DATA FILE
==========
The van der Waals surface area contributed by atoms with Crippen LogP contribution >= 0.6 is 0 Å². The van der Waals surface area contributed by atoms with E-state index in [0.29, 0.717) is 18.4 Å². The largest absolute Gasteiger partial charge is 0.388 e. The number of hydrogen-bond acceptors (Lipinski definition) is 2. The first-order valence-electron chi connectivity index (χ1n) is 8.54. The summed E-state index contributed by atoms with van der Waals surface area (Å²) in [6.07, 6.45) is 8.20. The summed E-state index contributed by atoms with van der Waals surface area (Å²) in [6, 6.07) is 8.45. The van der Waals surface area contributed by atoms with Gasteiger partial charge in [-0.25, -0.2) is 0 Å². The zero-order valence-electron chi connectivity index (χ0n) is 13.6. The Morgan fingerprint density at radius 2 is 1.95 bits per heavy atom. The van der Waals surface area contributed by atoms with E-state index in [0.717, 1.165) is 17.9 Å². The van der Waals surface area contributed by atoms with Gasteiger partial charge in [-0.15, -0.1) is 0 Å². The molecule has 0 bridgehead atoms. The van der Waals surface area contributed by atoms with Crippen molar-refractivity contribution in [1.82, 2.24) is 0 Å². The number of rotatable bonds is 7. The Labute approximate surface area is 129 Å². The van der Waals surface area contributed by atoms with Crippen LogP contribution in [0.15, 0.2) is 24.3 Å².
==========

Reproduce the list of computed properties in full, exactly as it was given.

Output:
The van der Waals surface area contributed by atoms with Crippen LogP contribution >= 0.6 is 0 Å². The van der Waals surface area contributed by atoms with E-state index in [0.29, 0.717) is 18.4 Å². The largest absolute Gasteiger partial charge is 0.388 e. The number of hydrogen-bond acceptors (Lipinski definition) is 2. The first-order valence-electron chi connectivity index (χ1n) is 8.54. The summed E-state index contributed by atoms with van der Waals surface area (Å²) in [6.07, 6.45) is 8.20. The summed E-state index contributed by atoms with van der Waals surface area (Å²) in [6, 6.07) is 8.45. The van der Waals surface area contributed by atoms with Gasteiger partial charge in [-0.25, -0.2) is 0 Å². The zero-order valence-electron chi connectivity index (χ0n) is 13.6. The Morgan fingerprint density at radius 2 is 1.95 bits per heavy atom. The van der Waals surface area contributed by atoms with E-state index in [0.717, 1.165) is 17.9 Å². The van der Waals surface area contributed by atoms with Gasteiger partial charge in [-0.15, -0.1) is 0 Å². The molecule has 0 bridgehead atoms. The van der Waals surface area contributed by atoms with Crippen molar-refractivity contribution in [1.82, 2.24) is 0 Å². The number of rotatable bonds is 7. The Labute approximate surface area is 129 Å². The van der Waals surface area contributed by atoms with Crippen LogP contribution in [0.15, 0.2) is 24.3 Å².